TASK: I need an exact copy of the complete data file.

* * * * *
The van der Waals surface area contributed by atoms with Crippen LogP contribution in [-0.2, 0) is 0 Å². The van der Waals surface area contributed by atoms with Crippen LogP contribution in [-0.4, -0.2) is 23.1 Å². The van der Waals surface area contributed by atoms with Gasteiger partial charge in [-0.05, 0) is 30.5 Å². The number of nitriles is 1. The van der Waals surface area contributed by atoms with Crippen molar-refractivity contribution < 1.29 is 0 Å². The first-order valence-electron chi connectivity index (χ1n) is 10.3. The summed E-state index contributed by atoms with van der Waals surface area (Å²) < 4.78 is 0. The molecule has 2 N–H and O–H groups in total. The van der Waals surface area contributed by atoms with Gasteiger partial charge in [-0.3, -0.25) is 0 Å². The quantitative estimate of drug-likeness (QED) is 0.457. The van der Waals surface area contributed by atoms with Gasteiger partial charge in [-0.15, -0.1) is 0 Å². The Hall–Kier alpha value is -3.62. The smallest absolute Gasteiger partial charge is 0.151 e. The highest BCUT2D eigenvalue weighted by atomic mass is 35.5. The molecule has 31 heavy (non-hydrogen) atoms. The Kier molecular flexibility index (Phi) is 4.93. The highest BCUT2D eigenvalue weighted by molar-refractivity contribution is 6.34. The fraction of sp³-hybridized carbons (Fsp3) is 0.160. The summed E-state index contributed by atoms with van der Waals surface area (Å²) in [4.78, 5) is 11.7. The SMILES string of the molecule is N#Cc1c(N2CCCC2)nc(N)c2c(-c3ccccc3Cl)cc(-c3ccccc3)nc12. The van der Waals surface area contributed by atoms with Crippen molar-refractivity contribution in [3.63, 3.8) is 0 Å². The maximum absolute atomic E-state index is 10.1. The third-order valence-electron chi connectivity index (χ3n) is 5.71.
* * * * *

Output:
The van der Waals surface area contributed by atoms with Crippen LogP contribution in [-0.2, 0) is 0 Å². The van der Waals surface area contributed by atoms with Crippen LogP contribution in [-0.4, -0.2) is 23.1 Å². The van der Waals surface area contributed by atoms with Gasteiger partial charge in [-0.05, 0) is 30.5 Å². The number of nitriles is 1. The van der Waals surface area contributed by atoms with Crippen molar-refractivity contribution < 1.29 is 0 Å². The first-order valence-electron chi connectivity index (χ1n) is 10.3. The summed E-state index contributed by atoms with van der Waals surface area (Å²) < 4.78 is 0. The molecule has 2 N–H and O–H groups in total. The van der Waals surface area contributed by atoms with Gasteiger partial charge in [-0.3, -0.25) is 0 Å². The quantitative estimate of drug-likeness (QED) is 0.457. The van der Waals surface area contributed by atoms with Gasteiger partial charge in [-0.15, -0.1) is 0 Å². The Hall–Kier alpha value is -3.62. The smallest absolute Gasteiger partial charge is 0.151 e. The highest BCUT2D eigenvalue weighted by atomic mass is 35.5. The molecule has 31 heavy (non-hydrogen) atoms. The Kier molecular flexibility index (Phi) is 4.93. The highest BCUT2D eigenvalue weighted by molar-refractivity contribution is 6.34. The fraction of sp³-hybridized carbons (Fsp3) is 0.160. The summed E-state index contributed by atoms with van der Waals surface area (Å²) in [4.78, 5) is 11.7. The SMILES string of the molecule is N#Cc1c(N2CCCC2)nc(N)c2c(-c3ccccc3Cl)cc(-c3ccccc3)nc12. The van der Waals surface area contributed by atoms with Crippen molar-refractivity contribution in [3.63, 3.8) is 0 Å². The maximum absolute atomic E-state index is 10.1. The third-order valence-electron chi connectivity index (χ3n) is 5.71.